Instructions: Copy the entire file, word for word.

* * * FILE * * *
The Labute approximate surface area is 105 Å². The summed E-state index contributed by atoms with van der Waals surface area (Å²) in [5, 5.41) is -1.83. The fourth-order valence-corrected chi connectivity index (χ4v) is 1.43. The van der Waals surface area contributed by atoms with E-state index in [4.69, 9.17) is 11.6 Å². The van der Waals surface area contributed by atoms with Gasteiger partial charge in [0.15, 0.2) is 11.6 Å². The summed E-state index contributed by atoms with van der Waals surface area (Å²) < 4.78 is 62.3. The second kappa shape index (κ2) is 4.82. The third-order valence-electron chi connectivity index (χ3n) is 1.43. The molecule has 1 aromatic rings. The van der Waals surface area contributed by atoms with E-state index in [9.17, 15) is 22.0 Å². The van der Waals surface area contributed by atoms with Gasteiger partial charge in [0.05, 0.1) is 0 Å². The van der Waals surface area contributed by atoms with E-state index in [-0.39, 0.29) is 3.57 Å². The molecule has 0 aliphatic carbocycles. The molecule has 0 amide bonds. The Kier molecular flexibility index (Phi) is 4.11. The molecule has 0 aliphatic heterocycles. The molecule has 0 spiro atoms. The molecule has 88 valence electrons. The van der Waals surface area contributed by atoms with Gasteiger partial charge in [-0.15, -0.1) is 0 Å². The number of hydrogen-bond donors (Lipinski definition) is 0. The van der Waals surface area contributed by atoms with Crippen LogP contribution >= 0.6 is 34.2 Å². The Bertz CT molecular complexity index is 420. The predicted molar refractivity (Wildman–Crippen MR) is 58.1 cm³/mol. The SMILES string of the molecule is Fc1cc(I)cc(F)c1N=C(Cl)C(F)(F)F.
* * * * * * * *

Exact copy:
The Labute approximate surface area is 105 Å². The summed E-state index contributed by atoms with van der Waals surface area (Å²) in [5, 5.41) is -1.83. The fourth-order valence-corrected chi connectivity index (χ4v) is 1.43. The van der Waals surface area contributed by atoms with E-state index in [4.69, 9.17) is 11.6 Å². The van der Waals surface area contributed by atoms with Gasteiger partial charge in [0.15, 0.2) is 11.6 Å². The summed E-state index contributed by atoms with van der Waals surface area (Å²) < 4.78 is 62.3. The second kappa shape index (κ2) is 4.82. The third-order valence-electron chi connectivity index (χ3n) is 1.43. The molecule has 1 aromatic rings. The van der Waals surface area contributed by atoms with E-state index in [9.17, 15) is 22.0 Å². The van der Waals surface area contributed by atoms with Gasteiger partial charge in [0.05, 0.1) is 0 Å². The van der Waals surface area contributed by atoms with E-state index in [-0.39, 0.29) is 3.57 Å². The molecule has 0 aliphatic carbocycles. The molecule has 0 amide bonds. The Kier molecular flexibility index (Phi) is 4.11. The molecule has 0 aliphatic heterocycles. The molecule has 0 spiro atoms. The molecule has 88 valence electrons. The van der Waals surface area contributed by atoms with Gasteiger partial charge in [-0.15, -0.1) is 0 Å². The number of hydrogen-bond donors (Lipinski definition) is 0. The van der Waals surface area contributed by atoms with Crippen LogP contribution >= 0.6 is 34.2 Å². The Bertz CT molecular complexity index is 420. The predicted molar refractivity (Wildman–Crippen MR) is 58.1 cm³/mol. The SMILES string of the molecule is Fc1cc(I)cc(F)c1N=C(Cl)C(F)(F)F.